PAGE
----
Legislation

LEGISLATIVE SUCCESSES IN 2015

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LEGISLATIVE SUCCESSES IN 2016

It goes without saying that legislation rolling out of Sacramento and Washington DC has profound effects on law enforcement and public employees. That's why PPOA has dedicated significant resources to our lobbying and legislative agenda for more than 30 years. Without strategic, well-planned political action, the many interests of PPOA members (as law enforcement employees) would be lost in the process of lawmaking. Every hot-button issue for public safety personnel from cop-killers to body cameras to pension reform is directly affected by legislation. As you know, some legislators support law enforcement and some do not. That's why PPOA's legislative vigilance is absolutely crucial.

PPOA scored numerous legislative victories in 2016. Your union was successful in securing the passage of key bills and defeating dangerous bills that would have been detrimental to PPOA members. This is a partial list of bills introduced in the recent legislative session that PPOA actively supported, opposed or closely monitored:

GOOD LEGISLATION SUPPORTED BY PPOA / SIGNED INTO LAW

AB 701 (Sex Crimes) changes the definition of rape, spousal rape, and unlawful sexual intercourse to instead mean penetration, no matter how slight, of the vagina or anus with any body part or object, or oral penetration by a sex organ of another person, under the specified conditions.

AB 1554 (Powdered Alcohol) prohibits the Department of Alcoholic Beverage Control from issuing a license to manufacture, distribute, or sell powdered alcohol, as defined.

AB 1798 (Gun-shaped Phone Cases) specifies that an imitation firearm includes a cell phone case that is substantially similar in coloration and overall appearance to a firearm as to lead a reasonable person to perceive that the case is a firearm.

AB 2028 (Wrongful Termination) clarifies that "wrongfully" terminated public employees are entitled to have their service credit restored in CalPERS.

AB 2165 (Firearms) expands the list of entities permitted to keep and carry "non-roster handguns" while on active duty, if they have gone through the appropriate training.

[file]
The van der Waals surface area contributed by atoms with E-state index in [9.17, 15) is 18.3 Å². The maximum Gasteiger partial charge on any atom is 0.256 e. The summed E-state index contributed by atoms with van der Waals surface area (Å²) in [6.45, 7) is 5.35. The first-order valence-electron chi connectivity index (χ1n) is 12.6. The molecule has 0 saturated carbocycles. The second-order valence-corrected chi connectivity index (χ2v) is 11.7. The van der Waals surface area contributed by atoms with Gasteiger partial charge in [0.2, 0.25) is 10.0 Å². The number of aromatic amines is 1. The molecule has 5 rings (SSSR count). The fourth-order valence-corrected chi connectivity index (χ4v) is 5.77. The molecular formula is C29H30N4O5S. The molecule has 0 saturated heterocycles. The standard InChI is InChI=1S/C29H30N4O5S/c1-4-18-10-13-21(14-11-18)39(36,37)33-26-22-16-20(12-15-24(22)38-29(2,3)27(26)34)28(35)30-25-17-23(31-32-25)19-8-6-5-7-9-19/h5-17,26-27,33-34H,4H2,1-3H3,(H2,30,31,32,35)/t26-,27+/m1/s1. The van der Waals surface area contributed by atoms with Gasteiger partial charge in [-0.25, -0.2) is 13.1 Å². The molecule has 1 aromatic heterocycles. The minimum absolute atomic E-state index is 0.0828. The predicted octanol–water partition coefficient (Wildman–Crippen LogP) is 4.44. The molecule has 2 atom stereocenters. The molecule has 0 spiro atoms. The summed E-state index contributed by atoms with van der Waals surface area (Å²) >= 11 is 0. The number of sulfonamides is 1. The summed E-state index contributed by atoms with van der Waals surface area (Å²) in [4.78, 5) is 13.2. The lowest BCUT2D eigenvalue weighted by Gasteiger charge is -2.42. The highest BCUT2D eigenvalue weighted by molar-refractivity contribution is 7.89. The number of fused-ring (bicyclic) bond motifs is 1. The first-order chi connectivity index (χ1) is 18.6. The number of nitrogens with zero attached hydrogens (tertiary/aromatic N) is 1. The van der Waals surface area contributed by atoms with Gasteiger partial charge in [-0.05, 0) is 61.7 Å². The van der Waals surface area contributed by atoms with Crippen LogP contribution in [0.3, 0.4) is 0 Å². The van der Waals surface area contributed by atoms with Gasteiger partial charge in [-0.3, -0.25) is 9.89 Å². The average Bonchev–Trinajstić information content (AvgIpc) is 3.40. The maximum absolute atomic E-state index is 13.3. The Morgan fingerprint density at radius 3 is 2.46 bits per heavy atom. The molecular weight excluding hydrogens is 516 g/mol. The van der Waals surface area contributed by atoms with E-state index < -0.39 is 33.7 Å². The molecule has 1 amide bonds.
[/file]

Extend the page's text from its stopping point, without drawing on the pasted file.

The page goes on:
AB 2337 (Employment Protections) requires employers to provide their employees with written notice of their right to take time off from work for certain purposes if they are a victim of domestic violence, sexual assault, or stalking.

AB 2888 (Sex Crimes) amends the Penal Code to include all sexual assault felonies perpetrated against intoxicated and unconscious victims to the list of offenses ineligible for probation.

SB 6 (Cop Killers) closes a grievous loophole in California's Medical Parole and Compassionate Release laws to prohibit release of any person who commits murder against a peace officer in the line of duty.

SB 448 (Sex Offenders) makes various amendments to the Californians Against Sexual Exploitation Act to address constitutional concerns relative to requiring registered sex offenders to report their internet identifiers to law enforcement.

SB 1182 (Date Rape Drugs) Provides that possession of date-rape drugs (GHB, Rohypnol or ketamine) with the intent to commit a sex crime, will be a felony.

BAD LEGISLATION OPPOSED BY PPOA / PREVENTED FROM BEING SIGNED INTO LAW

AB 1948 (Meal & Rest Breaks) Would have substantially weakened worker rights to meal, rest and recovery breaks.

AB 1957 (Body Cameras) Would have permitted public disclosure of body worn camera footage in certain police complaint circumstances.

AB 2468 (Pension Formulas) Would have created a new retirement formula under PEPRA: starting with 1% at age 55 and maxing out at 2.5% at age 70.

SB 966 (Prior Convictions) Would have rewarded career drug dealers by giving them the same sentence as someone who has committed a first offense.

SB 1286 (Peace Officer Records) Would have allowed general access to records related to sustained charges against an officer, access to records relating to any use of force deemed likely to cause death or bodily injury, allow persons who file complaints to access information.

PPOA KEY PLAYER IN SUCCESSFUL DEATH PENALTY REFORM CAMPAIGN

PPOA was a leader among law enforcement associations campaigning for Prop 66 in order to reform (rather than repeal) the California death penalty and, ultimately, speed up executions while saving taxpayers millions of dollars. With significant help from your union, this proposition was approved by voters.